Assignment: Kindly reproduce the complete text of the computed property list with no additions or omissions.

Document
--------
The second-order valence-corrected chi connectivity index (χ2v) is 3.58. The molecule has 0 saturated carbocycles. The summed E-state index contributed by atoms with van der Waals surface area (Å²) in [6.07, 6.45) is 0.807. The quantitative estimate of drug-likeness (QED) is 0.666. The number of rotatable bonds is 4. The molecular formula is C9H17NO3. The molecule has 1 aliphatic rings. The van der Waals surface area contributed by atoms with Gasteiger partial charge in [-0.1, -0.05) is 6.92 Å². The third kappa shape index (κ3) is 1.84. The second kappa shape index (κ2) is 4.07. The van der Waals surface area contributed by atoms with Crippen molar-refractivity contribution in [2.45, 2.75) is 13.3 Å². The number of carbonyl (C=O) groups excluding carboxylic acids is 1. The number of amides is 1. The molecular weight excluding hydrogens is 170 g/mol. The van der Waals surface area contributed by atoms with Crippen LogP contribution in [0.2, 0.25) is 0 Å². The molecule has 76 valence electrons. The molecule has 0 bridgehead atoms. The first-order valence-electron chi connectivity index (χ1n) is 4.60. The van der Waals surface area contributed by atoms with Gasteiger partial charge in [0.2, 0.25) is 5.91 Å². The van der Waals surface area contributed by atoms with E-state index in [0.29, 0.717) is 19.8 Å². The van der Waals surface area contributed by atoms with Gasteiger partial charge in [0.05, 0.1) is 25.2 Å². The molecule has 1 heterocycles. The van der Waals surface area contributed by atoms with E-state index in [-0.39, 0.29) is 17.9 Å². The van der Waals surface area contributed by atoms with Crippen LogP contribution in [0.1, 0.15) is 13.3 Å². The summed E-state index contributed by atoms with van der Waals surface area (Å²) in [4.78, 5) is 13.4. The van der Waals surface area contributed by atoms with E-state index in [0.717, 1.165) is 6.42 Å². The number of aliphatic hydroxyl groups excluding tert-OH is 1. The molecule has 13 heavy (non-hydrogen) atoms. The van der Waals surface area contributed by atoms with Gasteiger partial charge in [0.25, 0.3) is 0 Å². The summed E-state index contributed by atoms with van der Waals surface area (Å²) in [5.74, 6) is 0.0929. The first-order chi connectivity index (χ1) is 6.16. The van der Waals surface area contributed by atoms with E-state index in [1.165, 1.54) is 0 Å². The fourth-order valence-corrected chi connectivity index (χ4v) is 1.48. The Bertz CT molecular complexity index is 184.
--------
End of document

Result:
The second-order valence-corrected chi connectivity index (χ2v) is 3.58. The molecule has 0 saturated carbocycles. The summed E-state index contributed by atoms with van der Waals surface area (Å²) in [6.07, 6.45) is 0.807. The quantitative estimate of drug-likeness (QED) is 0.666. The number of rotatable bonds is 4. The molecular formula is C9H17NO3. The molecule has 1 aliphatic rings. The van der Waals surface area contributed by atoms with Gasteiger partial charge in [-0.1, -0.05) is 6.92 Å². The third kappa shape index (κ3) is 1.84. The second kappa shape index (κ2) is 4.07. The van der Waals surface area contributed by atoms with Crippen molar-refractivity contribution in [2.45, 2.75) is 13.3 Å². The number of carbonyl (C=O) groups excluding carboxylic acids is 1. The number of amides is 1. The molecular weight excluding hydrogens is 170 g/mol. The van der Waals surface area contributed by atoms with Crippen LogP contribution in [0.2, 0.25) is 0 Å². The molecule has 76 valence electrons. The molecule has 0 bridgehead atoms. The first-order valence-electron chi connectivity index (χ1n) is 4.60. The van der Waals surface area contributed by atoms with Gasteiger partial charge in [0.2, 0.25) is 5.91 Å². The van der Waals surface area contributed by atoms with E-state index in [0.29, 0.717) is 19.8 Å². The van der Waals surface area contributed by atoms with Gasteiger partial charge in [0.05, 0.1) is 25.2 Å². The molecule has 1 heterocycles. The van der Waals surface area contributed by atoms with E-state index in [-0.39, 0.29) is 17.9 Å². The van der Waals surface area contributed by atoms with Crippen LogP contribution in [0.1, 0.15) is 13.3 Å². The summed E-state index contributed by atoms with van der Waals surface area (Å²) in [4.78, 5) is 13.4. The van der Waals surface area contributed by atoms with E-state index in [0.717, 1.165) is 6.42 Å². The number of aliphatic hydroxyl groups excluding tert-OH is 1. The molecule has 13 heavy (non-hydrogen) atoms. The van der Waals surface area contributed by atoms with Gasteiger partial charge in [0.25, 0.3) is 0 Å². The summed E-state index contributed by atoms with van der Waals surface area (Å²) in [5.74, 6) is 0.0929. The first-order chi connectivity index (χ1) is 6.16. The van der Waals surface area contributed by atoms with E-state index in [1.165, 1.54) is 0 Å². The fourth-order valence-corrected chi connectivity index (χ4v) is 1.48. The Bertz CT molecular complexity index is 184.